Some notable observations and milestones for Ceres include the following:
- 1984 November 13: An occultation of a star by Ceres observed in Mexico, Florida and across the Caribbean.
- 1995 June 25: Ultraviolet Hubble Space Telescope images with 50-kilometer resolution.
- 2002: Infrared images with 30-km resolution taken with the Keck telescope using adaptive optics.
- 2003 and 2004: Visible light images with 30-km resolution (the best prior to the Dawn mission) taken using Hubble.
- 2012 December 22: Ceres occulted the star TYC 1865-00446-1 over parts of Japan, Russia, and China. Ceres' brightness was magnitude 6.9 and the star, 12.2.
- 2014: Ceres was found to have a tenuous atmosphere (exosphere) of water vapor, confirmed by the Herschel space telescope.
- 2015: The NASA Dawn spacecraft approached and orbited Ceres, sending detailed images and scientific data back to Earth.
In 1981, a proposal for an asteroid mission was submitted to the European Space Agency (ESA). Named the Asteroidal Gravity Optical and Radar Analysis (AGORA), this spacecraft was to launch some time in 1990–1994 and perform two flybys of large asteroids. The preferred target for this mission was Vesta. AGORA would reach the asteroid belt either by a gravitational slingshot trajectory past Mars or by means of a small ion engine. However, the proposal was refused by ESA. A joint NASA–ESA asteroid mission was then drawn up for a Multiple Asteroid Orbiter with Solar Electric Propulsion (MAOSEP), with one of the mission profiles including an orbit of Vesta. NASA indicated they were not interested in an asteroid mission. Instead, ESA set up a technological study of a spacecraft with an ion drive. Other missions to the asteroid belt were proposed in the 1980s by France, Germany, Italy, and the United States, but none were approved. Exploration of Ceres by fly-by and impacting penetrator was the second main target of the second plan of the multiaimed Soviet Vesta mission, developed in cooperation with European countries for realisation in 1991–1994 but canceled due to the Soviet Union disbanding.
In the early 1990s, NASA initiated the Discovery Program, which was intended to be a series of low-cost scientific missions. In 1996, the program's study team recommended as a high priority a mission to explore the asteroid belt using a spacecraft with an ion engine. Funding for this program remained problematic for several years, but by 2004 the Dawn vehicle had passed its critical design review.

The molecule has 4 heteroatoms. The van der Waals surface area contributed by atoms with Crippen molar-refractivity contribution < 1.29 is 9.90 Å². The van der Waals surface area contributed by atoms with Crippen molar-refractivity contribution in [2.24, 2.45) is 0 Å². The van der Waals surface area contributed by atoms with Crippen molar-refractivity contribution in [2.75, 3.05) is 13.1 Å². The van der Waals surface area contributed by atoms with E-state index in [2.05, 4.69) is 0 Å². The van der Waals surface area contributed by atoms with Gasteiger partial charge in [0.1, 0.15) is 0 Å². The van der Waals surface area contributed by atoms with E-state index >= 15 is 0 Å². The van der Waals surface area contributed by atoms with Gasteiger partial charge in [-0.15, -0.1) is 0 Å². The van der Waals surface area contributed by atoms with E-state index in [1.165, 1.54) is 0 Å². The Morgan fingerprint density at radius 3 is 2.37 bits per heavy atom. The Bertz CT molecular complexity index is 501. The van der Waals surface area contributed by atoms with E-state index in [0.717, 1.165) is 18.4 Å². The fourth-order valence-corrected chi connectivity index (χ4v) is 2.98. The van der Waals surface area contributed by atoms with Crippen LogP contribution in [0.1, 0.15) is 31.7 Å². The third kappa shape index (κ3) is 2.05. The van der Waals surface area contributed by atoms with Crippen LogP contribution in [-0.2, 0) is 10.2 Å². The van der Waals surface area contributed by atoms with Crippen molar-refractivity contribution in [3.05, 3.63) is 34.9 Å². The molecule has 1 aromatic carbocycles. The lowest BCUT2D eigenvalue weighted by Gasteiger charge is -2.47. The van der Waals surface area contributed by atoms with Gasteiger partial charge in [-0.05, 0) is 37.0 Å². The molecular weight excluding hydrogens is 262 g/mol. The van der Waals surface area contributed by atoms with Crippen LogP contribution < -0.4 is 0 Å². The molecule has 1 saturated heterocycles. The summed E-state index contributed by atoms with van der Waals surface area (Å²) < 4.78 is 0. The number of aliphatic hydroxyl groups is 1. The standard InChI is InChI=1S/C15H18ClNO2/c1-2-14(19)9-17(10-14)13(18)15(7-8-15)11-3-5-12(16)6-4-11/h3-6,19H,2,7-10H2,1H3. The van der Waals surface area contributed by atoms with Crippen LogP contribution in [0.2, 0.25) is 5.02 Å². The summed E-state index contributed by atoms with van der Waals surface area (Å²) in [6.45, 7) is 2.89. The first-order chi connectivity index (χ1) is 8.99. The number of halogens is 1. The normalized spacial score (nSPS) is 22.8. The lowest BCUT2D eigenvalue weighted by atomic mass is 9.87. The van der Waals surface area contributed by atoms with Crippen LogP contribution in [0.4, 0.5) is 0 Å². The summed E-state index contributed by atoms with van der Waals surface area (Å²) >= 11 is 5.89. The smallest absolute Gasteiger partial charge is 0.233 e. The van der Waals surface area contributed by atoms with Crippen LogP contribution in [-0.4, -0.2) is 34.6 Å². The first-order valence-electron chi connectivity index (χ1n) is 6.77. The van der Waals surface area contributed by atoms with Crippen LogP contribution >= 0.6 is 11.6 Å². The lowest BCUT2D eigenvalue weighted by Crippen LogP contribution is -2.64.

It was launched on 27 September 2007, as the space mission to make the first visits to both Vesta and Ceres. On 3 May 2011, Dawn acquired its first targeting image 1.2 million kilometers from Vesta. After orbiting Vesta for 13 months, Dawn used its ion engine to depart for Ceres, with gravitational capture occurring on 6 March 2015 at a separation of 61,000 km, four months prior to the New Horizons flyby of Pluto.
Dawn's mission profile called for it to study Ceres from a series of circular polar orbits at successively lower altitudes. It entered its first observational orbit ("RC3") around Ceres at an altitude of 13,500 km on 23 April 2015, staying for only approximately one orbit (fifteen days). The spacecraft subsequently reduced its orbital distance to 4,400 km for its second observational orbit ("survey") for three weeks, then down to 1,470 km ("HAMO;" high altitude mapping orbit) for two months and then down to its final orbit at 375 km ("LAMO;" low altitude mapping orbit) for at least three months.
The spacecraft instrumentation includes a framing camera, a visual and infrared spectrometer, and a gamma-ray and neutron detector. These instruments examined Ceres' shape and elemental composition. On 13 January 2015, Dawn took the first images of Ceres at near-Hubble resolution, revealing impact craters and a small high-albedo spot on the surface, near the same location as that observed previously. Additional imaging sessions, at increasingly better resolution took place on 25 January 4, 12, 19 and 25 February 1 March, and 10 and 15 April.